Harvest. Start with fully ripe, rain-washed mustang grapes on the cluster. Do not de-stem. Start the fermentation as soon as possible. Do not let the fruit sit for several hours. When the pickers come in from the field, have your equipment read to go. Remove any green leaves or any foreign matter. Fill a very clean, 10-gallon crock or plastic garbage can with fruit. Do not use metal, galvanized, or aluminum cans. Crush the fruit down to a soggy must. Acid of the fruit can blister your skin, so Rozacky uses a clean, non-treated wooden board, 4 inches by 4 inches by 6 feet long (4"X4"X6’).
Primary Fermentation. Naturally-occurring yeasts on the skin of the grapes will begin to multiply, utilizing the sugar in the grapes, so no yeast need be added; however, some wine makers use bread yeast or wine yeast purchased from a wine shop. This primary fermentation will begin in 2 or 3 days in the 10-gallon container. Do not add water, do not add sugar, and do not add starter yeast. Let the natural primary fermentation take place. This can be done in a garage, on the back porch, or in a crib or barn . . . any warm place. It is very important to tightly cover the top with a clean cloth to keep insects out. Check the grapes daily. Do not stir the must or crushed grapes. The speed will begin to pick up in 2 or 3 days, and you will be able to see and hear the bubbles of carbon dioxide gas. This is a good sign that fermentation is progressing properly. Allow the primary fermentation to run its full course. You can tell when it stops, because the must cap on top of the raw wine will drop, and you will hear no more bubbles. The deep red color and tannin are extracted from the grapes during primary fermentation.
Secondary Fermentation. The next fermentation should take place in a clean 5-gallon glass carboy. Siphon off 2-1/2 gallons of the raw wine into the 5-gallon carboy. Press the rest of grapes in a nylon straining bag by hanging it up and letting the raw wine drip through the nylon mesh. Add 2-1/2 gallons of previously boiled sugar-water to 2-1/2 gallons of raw wine [to make sugar-water, boil 2-1/2 gallons of water, add 10 pounds of sugar, and cook until the mixture comes to a full boil; cut off the heat, and allow the sugar-water to cool all the way down to room temperature]. Completely fill a 5-gallon glass carboy with enough of the raw wine and sugar-water mixture so that no air is present in the bottle. The secondary fermentation will begin in 2 or 3 days; cork the carboy with an air lock. As the wine continues to ferment, carbon dioxide will be released, and the wine level will go down. Add sugar-water daily to keep the carboy full. After you see no more bubbles -- in about 2 or 3 weeks -- you are ready to seal the carboy. Be sure it no longer bubbles. The alcohol in the wine will kill the yeasts, and stop further fermentation. The sweetness of the final wine will be determined by how much sugar is left in the wine when the yeasts are killed by the alcohol. Let the wine age in the glass carboy for 6 months until cold weather. In December, after a freeze or frost, siphon wine into bottles, and cap or cork. Label bottles with date and year.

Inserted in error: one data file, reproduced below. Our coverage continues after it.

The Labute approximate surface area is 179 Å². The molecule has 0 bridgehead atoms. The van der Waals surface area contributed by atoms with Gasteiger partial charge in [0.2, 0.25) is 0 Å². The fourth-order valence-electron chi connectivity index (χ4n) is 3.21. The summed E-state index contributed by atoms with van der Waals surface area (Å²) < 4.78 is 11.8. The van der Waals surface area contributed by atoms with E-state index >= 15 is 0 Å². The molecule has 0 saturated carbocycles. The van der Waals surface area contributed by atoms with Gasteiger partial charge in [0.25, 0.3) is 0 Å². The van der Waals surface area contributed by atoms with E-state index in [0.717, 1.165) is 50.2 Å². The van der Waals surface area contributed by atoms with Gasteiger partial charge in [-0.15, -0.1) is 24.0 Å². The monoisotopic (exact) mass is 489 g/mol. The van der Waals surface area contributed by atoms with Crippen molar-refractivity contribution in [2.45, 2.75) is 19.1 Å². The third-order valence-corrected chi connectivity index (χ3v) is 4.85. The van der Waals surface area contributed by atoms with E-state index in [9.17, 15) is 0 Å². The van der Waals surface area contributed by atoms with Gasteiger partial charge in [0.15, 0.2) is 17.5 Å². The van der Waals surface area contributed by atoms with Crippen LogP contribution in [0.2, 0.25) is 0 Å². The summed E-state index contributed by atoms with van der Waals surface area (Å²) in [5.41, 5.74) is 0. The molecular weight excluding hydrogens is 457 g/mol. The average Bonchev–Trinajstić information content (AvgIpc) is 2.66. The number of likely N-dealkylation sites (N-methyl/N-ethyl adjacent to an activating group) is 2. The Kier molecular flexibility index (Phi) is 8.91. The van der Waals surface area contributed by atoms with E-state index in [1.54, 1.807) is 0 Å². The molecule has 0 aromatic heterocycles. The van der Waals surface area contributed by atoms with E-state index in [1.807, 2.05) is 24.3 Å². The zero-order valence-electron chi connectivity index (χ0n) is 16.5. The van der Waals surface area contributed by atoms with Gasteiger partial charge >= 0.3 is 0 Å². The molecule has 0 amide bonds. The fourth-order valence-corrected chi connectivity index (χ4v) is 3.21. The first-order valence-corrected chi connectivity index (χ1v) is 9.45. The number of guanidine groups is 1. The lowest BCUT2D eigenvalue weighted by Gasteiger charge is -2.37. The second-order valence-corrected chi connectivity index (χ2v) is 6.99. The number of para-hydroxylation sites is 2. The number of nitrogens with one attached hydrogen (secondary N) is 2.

If the acidity of the grapes is too high, further acid reduction may be required. Here are three methods....
Acid Reduction with Calcium Carbonate: For liquors with acid levels of 10 p.p.t. or more, calcium carbonate is traditionally used to reduce acid through precipitation. A measured 2.5 grams of calcium carbonate will reduce the acidity of one gallon of wine or liquor by one p.p.t. For best results, split the liquor into two equal portions and add the calcium carbonate to one while stirring vigorously. Carbon dioxide will be given off and cause foaming. Chill the treated liquor several days and then siphon it off the lees of calcium carbonate into the untreated portion. The addition of a teaspoon of yeast energizer may be required to reactivate fermentation after treatment.
Acid Reduction with Potassium Bicarbonate: For liquors with acid levels of 8 to 10 p.p.t., potassium bicarbonate treatment can be used to reduce acid through precipitation and neutralization. A measured 3.4 grams or 0.1 oz. of potassium bicarbonate will reduce the acidity of one gallon of wine or liquor by one p.p.t. The compound is stirred directly into the full batch, then chilled to facilitate precipitation of potassium bicarbonate lees. The addition of a teaspoon of yeast energizer may be required to reactivate fermentation after treatment.
Acid Reduction through Water Dilution: This is the least desirable method, only because the Mustang Grape flavor is diluted and the resulting wine will suffer. The acid is inversely proportional to the volume of liquor, so the steps in reducing acidity from 10 p.p.t., for example, to 7 p.p.t., are: (1) 7 / 10 = 0.70 (2) 100 / 0.70 = 1.428 (3) 1.428 x 128 (oz. per gallon) = 182.784 total oz. required (4) 182.784 (total required) - 128 (oz. per gallon) = 54.784 (oz. per gallon required to be added).